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Jul 29, 2012 03:18PM
Jul 29, 2012 03:23PM
To your questions:
What if the biopsy is non-conclusive? More, even more invasive, procedures will be ordered ... (there are a few reports of this in this forum). Yes, that's possible.
Should I really add more traumatic events to my life just for the sake of knowing? We all had lives going on when this happened. Cancer can't be scheduled. Hopefully your calcs aren't cancer but if they are, then you already have BC. Waiting isn't going to do anything but possibly make the diagnosis worse.
How much is imposed on us just to cover the doctor's butts? Biopsies aren't ordered unless the films appear to present a high enough risk that the biopsy is warranted. There are lots of cases where something suspicious is found but rather than order a biopsy, the radiologist recommends a 3 month or 6 month follow-up. That's a normal part of the process. Most radiologists would prefer to take the follow-up approach rather than schedule an unnecessary biopsy. The fact that a short-term follow-up isn't the recommendation in your case suggests that the risk is high enough to schedule the biopsy now.
Did any of you consider alternative ways of healing before going into surgery? A stereotactic biopsy is a not surgery, not by my definition anyway (having had several of these biopsies and several surgeries). After a couple of my stereotactic biopsies, I drove myself home. I've been told to take it easy (no strenous lifting or activity) for 24 hours but that's the been the extent of it.
Doesn't biopsy only make sense if surgery is automatically the next logical step? A stereotactic biopsy is recommended in order to get a diagnosis and hopefully, if the biopsy is benign, avoid surgery.
Don't we all know that there is a strong correlation between stress and BC? That is a theory, one that I happen to believe. (Edited to add: I don't believe that stress causes BC - nobody knows what causes BC; there are hundreds if not thousands of risk factors. I think stress might cause dormant cancer cells already present in your body to come to life and begin to multiply and expand.) It's true that having a stereotactic biopsy is stressful. But would you find it less stressful to wait for 3 months or 6 months not knowing if you have cancer in your breast that might be growing, and knowing that the radiologist was concerned enough to recommend a biopsy?
Why would I volunteer to increase my risk factors for BC so dramatically? It is said that having a biopsy increases your BC risk but in actual fact your risk only increases if a pre-cancerous condition is found. And the truth is that your risk doesn't really increase; it's just your awareness of your risk that increases. Having that awareness allows you to take action, such as participating in a high risk screening program.
And, how about the chances of rendering an in situ carcinoma invasive through an excessive poking around in your breast during biopsy? The biology of DCIS doesn't allow that to happen. DCIS cells do not become invasive just by being moved from the ducts into open breast tissue. A change has to happen at the molecular level of the cell in order for a DCIS to become invasive and be able to survive and thrive in the open breast tissue. Since most women diagnosed with DCIS start off with a needle or surgical biopsy (a surgical biopsy also disturbs the cells and even cuts the milk ducts that contain the DCIS), if the biopsy itself were to cause DCIS to become invasive, it would mean that by the time they had surgery, most women initially diagnosed with DCIS would be found to have invasive cancer. That's not what happens. Most women (80%) diagnosed with DCIS via a needle biopsy are ultimately found to have only DCIS.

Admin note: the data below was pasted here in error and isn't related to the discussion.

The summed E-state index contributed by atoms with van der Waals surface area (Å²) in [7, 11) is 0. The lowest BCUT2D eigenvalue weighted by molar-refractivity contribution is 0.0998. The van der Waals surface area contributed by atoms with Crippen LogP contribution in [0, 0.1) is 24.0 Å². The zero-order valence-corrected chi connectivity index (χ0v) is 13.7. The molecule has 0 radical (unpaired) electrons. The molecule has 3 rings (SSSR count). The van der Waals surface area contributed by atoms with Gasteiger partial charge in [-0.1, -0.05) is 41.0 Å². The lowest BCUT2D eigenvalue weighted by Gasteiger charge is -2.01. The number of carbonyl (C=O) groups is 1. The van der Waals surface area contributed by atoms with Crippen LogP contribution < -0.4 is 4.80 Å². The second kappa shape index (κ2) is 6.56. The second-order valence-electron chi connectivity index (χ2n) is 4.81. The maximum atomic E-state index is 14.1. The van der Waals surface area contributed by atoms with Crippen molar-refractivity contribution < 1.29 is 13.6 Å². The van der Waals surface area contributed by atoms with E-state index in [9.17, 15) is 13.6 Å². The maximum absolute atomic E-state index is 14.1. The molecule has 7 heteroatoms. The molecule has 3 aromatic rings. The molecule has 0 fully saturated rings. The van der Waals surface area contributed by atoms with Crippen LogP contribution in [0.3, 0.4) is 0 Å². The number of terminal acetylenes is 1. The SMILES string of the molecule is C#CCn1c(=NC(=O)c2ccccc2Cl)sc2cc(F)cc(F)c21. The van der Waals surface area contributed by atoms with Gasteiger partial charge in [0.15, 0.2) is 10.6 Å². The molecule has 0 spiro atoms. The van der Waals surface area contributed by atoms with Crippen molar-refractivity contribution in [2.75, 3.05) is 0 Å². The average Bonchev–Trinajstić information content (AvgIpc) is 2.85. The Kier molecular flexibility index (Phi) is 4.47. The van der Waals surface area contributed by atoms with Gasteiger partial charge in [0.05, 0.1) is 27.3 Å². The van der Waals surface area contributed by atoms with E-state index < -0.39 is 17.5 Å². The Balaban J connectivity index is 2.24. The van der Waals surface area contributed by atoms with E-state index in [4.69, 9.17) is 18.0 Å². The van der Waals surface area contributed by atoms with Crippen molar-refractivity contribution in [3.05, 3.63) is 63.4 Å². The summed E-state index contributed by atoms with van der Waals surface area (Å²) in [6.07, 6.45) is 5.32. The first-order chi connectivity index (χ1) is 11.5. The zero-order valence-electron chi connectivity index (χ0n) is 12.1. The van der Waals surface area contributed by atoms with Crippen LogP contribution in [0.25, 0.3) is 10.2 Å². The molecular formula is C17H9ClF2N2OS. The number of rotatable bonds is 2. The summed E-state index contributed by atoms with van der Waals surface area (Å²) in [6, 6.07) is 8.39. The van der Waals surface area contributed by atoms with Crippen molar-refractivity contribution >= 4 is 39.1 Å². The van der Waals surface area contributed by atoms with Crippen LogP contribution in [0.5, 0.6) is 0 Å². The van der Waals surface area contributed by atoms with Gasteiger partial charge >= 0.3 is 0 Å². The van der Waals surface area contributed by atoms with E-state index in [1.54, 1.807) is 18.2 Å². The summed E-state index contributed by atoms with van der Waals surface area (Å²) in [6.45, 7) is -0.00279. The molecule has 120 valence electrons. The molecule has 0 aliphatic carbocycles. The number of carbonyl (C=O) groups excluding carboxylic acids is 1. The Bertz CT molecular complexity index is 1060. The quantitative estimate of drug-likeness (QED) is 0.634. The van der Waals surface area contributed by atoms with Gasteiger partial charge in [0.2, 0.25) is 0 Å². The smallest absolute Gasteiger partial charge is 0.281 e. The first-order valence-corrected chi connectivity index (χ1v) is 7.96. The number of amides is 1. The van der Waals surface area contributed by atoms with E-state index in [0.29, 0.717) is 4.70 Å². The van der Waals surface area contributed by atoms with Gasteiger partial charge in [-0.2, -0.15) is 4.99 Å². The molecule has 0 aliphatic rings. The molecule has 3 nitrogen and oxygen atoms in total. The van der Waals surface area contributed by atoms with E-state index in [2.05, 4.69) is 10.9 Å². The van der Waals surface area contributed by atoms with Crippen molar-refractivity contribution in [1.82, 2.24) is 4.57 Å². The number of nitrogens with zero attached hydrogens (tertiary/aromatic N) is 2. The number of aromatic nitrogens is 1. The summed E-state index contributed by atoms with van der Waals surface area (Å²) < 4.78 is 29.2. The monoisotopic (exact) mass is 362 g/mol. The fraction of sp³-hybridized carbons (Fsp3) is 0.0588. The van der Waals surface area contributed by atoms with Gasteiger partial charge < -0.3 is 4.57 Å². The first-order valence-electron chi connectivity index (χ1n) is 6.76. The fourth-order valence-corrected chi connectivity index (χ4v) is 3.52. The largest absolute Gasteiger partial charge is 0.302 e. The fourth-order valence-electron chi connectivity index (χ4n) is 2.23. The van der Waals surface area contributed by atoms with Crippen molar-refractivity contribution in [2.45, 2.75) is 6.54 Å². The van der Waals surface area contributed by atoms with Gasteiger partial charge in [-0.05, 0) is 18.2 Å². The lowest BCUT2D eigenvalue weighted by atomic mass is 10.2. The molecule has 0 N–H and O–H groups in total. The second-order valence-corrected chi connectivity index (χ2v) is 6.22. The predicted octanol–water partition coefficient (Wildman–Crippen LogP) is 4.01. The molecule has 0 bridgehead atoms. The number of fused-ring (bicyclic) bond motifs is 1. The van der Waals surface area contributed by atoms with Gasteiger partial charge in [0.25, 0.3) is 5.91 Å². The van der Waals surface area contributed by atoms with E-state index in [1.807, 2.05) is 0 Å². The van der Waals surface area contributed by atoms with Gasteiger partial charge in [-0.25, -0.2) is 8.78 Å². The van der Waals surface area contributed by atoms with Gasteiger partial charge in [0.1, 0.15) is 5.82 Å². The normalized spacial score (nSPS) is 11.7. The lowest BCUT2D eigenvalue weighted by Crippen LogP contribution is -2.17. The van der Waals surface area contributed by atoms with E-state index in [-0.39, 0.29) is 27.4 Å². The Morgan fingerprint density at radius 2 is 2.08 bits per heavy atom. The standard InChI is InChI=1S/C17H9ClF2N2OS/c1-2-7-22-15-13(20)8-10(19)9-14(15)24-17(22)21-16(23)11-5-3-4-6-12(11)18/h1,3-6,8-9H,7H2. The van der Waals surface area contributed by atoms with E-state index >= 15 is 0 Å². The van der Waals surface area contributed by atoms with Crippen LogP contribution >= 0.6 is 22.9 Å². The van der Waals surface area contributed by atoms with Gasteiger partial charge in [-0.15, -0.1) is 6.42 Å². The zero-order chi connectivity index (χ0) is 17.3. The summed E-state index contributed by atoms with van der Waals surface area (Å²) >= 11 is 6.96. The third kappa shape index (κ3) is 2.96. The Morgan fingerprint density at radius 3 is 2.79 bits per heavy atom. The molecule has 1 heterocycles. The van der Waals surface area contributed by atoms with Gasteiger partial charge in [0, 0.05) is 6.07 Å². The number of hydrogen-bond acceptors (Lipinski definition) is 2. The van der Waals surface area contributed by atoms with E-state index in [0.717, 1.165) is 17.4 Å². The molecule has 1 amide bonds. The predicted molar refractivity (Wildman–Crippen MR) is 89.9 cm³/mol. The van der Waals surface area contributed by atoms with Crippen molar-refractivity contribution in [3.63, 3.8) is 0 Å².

A few other points:
There is no lump on the mammogram associated with the microcalcifications. With DCIS, there usually isn't. I had what appeared on my mammogram to be only a couple of small area of somewhat suspicious calcificiations. It turned out that I had over 7cm of high grade DCIS and 1mm of invasive cancer. But there was never a lump.
The radiologist did imply that waiting a few months would probably do no harm. That's probably true. If you are one of the 80% whose biopsy is benign, then that's certainly true. And if your biopsy indicates cancer but only DCIS, then while surgery will be recommended to remove DCIS, usually waiting a couple of months to have the surgery isn't a problem. If the DCIS is low grade, waiting even longer likely wouldn't be a problem. But until you have the biopsy, you don't know whether waiting is a risk or not.
A biopsy is a simple procedure that will take a 1/2 day out of your life. It might be painful (although it shouldn't be if done correctly - mostly it's just uncomfortable because of the position that you have to stay in) but it doesn't last long and then it's over and done with. With the answers from the biopsy you know what, if anything, needs to be done next.
I've had lots of call backs. Sometimes nothing more needs to be done after the diagnostic mammo and ultrasound. Sometimes I've been scheduled for a short-term follow-up. And sometimes the radiologist recommends an immediate biopsy. With something as important as my health, I don't try to second guess the radiologist.
“No power so effectually robs the mind of all its powers of acting and reasoning as fear.” Edmund Burke